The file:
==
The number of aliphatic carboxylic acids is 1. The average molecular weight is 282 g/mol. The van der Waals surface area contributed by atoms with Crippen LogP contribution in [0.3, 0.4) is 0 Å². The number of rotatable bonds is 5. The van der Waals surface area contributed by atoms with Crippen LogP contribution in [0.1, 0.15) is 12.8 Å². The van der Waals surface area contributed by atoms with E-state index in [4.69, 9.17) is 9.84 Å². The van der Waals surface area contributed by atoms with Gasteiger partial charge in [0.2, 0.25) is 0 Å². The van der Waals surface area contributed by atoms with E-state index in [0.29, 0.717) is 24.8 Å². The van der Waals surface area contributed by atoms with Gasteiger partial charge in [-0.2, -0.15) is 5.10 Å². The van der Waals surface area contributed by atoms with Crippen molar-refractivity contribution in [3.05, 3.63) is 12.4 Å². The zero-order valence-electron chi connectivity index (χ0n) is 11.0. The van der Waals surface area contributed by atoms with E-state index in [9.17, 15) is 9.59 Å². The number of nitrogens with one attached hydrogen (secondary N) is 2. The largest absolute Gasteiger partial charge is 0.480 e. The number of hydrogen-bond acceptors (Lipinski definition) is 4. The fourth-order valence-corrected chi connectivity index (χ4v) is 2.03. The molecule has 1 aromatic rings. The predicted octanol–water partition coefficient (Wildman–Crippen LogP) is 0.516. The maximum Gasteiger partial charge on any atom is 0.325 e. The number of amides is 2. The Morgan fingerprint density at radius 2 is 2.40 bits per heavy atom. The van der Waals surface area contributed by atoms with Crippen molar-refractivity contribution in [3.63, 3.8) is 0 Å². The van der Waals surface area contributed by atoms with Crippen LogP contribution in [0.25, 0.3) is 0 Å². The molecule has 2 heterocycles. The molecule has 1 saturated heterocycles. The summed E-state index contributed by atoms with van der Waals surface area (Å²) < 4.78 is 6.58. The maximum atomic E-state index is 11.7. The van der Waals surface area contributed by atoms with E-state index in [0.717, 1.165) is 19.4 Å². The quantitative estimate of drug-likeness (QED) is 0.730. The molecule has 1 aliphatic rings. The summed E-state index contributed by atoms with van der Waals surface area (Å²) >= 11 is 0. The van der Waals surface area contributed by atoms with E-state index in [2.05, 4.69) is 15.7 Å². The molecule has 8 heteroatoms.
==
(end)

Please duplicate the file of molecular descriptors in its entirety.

The number of aliphatic carboxylic acids is 1. The average molecular weight is 282 g/mol. The van der Waals surface area contributed by atoms with Crippen LogP contribution in [0.3, 0.4) is 0 Å². The number of rotatable bonds is 5. The van der Waals surface area contributed by atoms with Crippen LogP contribution in [0.1, 0.15) is 12.8 Å². The van der Waals surface area contributed by atoms with E-state index in [4.69, 9.17) is 9.84 Å². The van der Waals surface area contributed by atoms with Gasteiger partial charge in [0.2, 0.25) is 0 Å². The van der Waals surface area contributed by atoms with E-state index in [0.29, 0.717) is 24.8 Å². The van der Waals surface area contributed by atoms with Gasteiger partial charge in [-0.2, -0.15) is 5.10 Å². The van der Waals surface area contributed by atoms with Crippen molar-refractivity contribution in [3.05, 3.63) is 12.4 Å². The zero-order valence-electron chi connectivity index (χ0n) is 11.0. The van der Waals surface area contributed by atoms with E-state index in [9.17, 15) is 9.59 Å². The number of nitrogens with one attached hydrogen (secondary N) is 2. The largest absolute Gasteiger partial charge is 0.480 e. The number of hydrogen-bond acceptors (Lipinski definition) is 4. The fourth-order valence-corrected chi connectivity index (χ4v) is 2.03. The molecule has 1 aromatic rings. The predicted octanol–water partition coefficient (Wildman–Crippen LogP) is 0.516. The maximum Gasteiger partial charge on any atom is 0.325 e. The number of amides is 2. The Morgan fingerprint density at radius 2 is 2.40 bits per heavy atom. The van der Waals surface area contributed by atoms with Crippen molar-refractivity contribution in [3.63, 3.8) is 0 Å². The van der Waals surface area contributed by atoms with Crippen LogP contribution in [0.25, 0.3) is 0 Å². The molecule has 2 heterocycles. The molecule has 1 saturated heterocycles. The summed E-state index contributed by atoms with van der Waals surface area (Å²) < 4.78 is 6.58. The maximum atomic E-state index is 11.7. The van der Waals surface area contributed by atoms with E-state index in [0.717, 1.165) is 19.4 Å². The quantitative estimate of drug-likeness (QED) is 0.730. The molecule has 1 aliphatic rings. The summed E-state index contributed by atoms with van der Waals surface area (Å²) >= 11 is 0. The van der Waals surface area contributed by atoms with E-state index in [2.05, 4.69) is 15.7 Å². The molecule has 8 heteroatoms.